Supporting Breastfeeding

La Leche League Canada


on June 1, 2015

Mastitis means an inflammation in your breast.  It’s sometimes due to an infection, but may not be. Signs include:

  • A warm or hot, sensitive (sometimes painful) area on one breast (rarely both) that may look red or have reddish streaks
  • Sometimes fever and/or chills and/or generalized aching, as though you have the flu.

How did you get it?  Often nobody knows. Maybe cracked or damaged nipples that let germs in, plugged ducts, ineffective or infrequent nursing (or pumping), pressure from a bra or baby carrier, being overtired and rundown (“holiday mastitis”).


What can you do?  You may want to talk to your doctor about a prescription for antibiotics.  It may not be an infection, so you could try other treatments first.

  • Empty Breast, Lots of Rest. That means (a) frequently nursing, pumping, or hand- expressing to keep the milk moving and (b) spending as much time as possible in bed or lying down, resting or sleeping.
  • Cold packs (such as frozen peas wrapped in a cloth) or other sources of cold on the inflamed area, twenty minutes on, twenty minutes off, or a heating pad, whichever feels better.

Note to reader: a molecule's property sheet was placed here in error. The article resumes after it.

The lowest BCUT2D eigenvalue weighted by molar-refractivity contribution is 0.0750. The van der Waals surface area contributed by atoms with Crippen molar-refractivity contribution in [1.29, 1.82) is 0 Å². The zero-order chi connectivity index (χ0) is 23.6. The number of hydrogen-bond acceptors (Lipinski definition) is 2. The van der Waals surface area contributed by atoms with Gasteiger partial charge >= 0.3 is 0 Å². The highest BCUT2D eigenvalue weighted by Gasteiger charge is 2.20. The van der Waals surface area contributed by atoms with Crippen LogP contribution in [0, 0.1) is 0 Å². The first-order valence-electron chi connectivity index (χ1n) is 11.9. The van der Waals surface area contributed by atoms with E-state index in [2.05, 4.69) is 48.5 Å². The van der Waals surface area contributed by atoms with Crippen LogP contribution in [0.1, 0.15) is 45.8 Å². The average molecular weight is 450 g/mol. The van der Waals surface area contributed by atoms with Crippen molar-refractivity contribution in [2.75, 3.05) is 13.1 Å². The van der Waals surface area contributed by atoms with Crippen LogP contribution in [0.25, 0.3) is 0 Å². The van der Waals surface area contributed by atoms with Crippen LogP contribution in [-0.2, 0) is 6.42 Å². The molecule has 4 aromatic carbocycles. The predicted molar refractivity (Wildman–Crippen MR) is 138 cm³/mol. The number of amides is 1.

• Over- the- counter anti- inflammatory medication that your doctor approves.

No worse after 24 hours?  You can repeat for another 24.  No better?  Think about antibiotics.

For more suggestions, see the Academy of Breastfeeding Medicine’s mastitis protocol at . The Womanly Art of Breastfeeding 

Call your La Leche League Leader for more help.


If you need more information or have a breastfeeding problem or concern, you are strongly encouraged to talk directly to an accredited La Leche League Leader.  In Canada, Leaders can be located by clicking or Internationally


If you have found this article helpful, La Leche League Canada would appreciate your support in the form of a donation at so we can continue to help others breastfeed. Thank you!


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